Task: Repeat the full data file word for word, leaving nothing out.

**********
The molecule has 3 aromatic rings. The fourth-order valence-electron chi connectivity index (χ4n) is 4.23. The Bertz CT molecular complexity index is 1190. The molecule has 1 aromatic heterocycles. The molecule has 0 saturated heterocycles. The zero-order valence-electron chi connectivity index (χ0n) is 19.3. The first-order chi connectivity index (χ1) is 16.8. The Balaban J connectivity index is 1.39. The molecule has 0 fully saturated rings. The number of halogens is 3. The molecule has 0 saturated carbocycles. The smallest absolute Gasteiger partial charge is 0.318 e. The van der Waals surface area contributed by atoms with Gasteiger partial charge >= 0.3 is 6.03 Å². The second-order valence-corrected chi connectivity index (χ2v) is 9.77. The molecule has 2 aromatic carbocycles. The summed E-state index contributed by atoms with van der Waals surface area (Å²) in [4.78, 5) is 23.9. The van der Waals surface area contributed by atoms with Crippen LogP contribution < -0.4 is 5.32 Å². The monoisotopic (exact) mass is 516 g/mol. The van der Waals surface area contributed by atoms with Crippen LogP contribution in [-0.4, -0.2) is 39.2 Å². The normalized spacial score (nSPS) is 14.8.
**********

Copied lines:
The molecule has 3 aromatic rings. The fourth-order valence-electron chi connectivity index (χ4n) is 4.23. The Bertz CT molecular complexity index is 1190. The molecule has 1 aromatic heterocycles. The molecule has 0 saturated heterocycles. The zero-order valence-electron chi connectivity index (χ0n) is 19.3. The first-order chi connectivity index (χ1) is 16.8. The Balaban J connectivity index is 1.39. The molecule has 0 fully saturated rings. The number of halogens is 3. The molecule has 0 saturated carbocycles. The smallest absolute Gasteiger partial charge is 0.318 e. The van der Waals surface area contributed by atoms with Gasteiger partial charge >= 0.3 is 6.03 Å². The second-order valence-corrected chi connectivity index (χ2v) is 9.77. The molecule has 2 aromatic carbocycles. The summed E-state index contributed by atoms with van der Waals surface area (Å²) in [4.78, 5) is 23.9. The van der Waals surface area contributed by atoms with Crippen LogP contribution < -0.4 is 5.32 Å². The monoisotopic (exact) mass is 516 g/mol. The van der Waals surface area contributed by atoms with Crippen LogP contribution in [-0.4, -0.2) is 39.2 Å². The normalized spacial score (nSPS) is 14.8.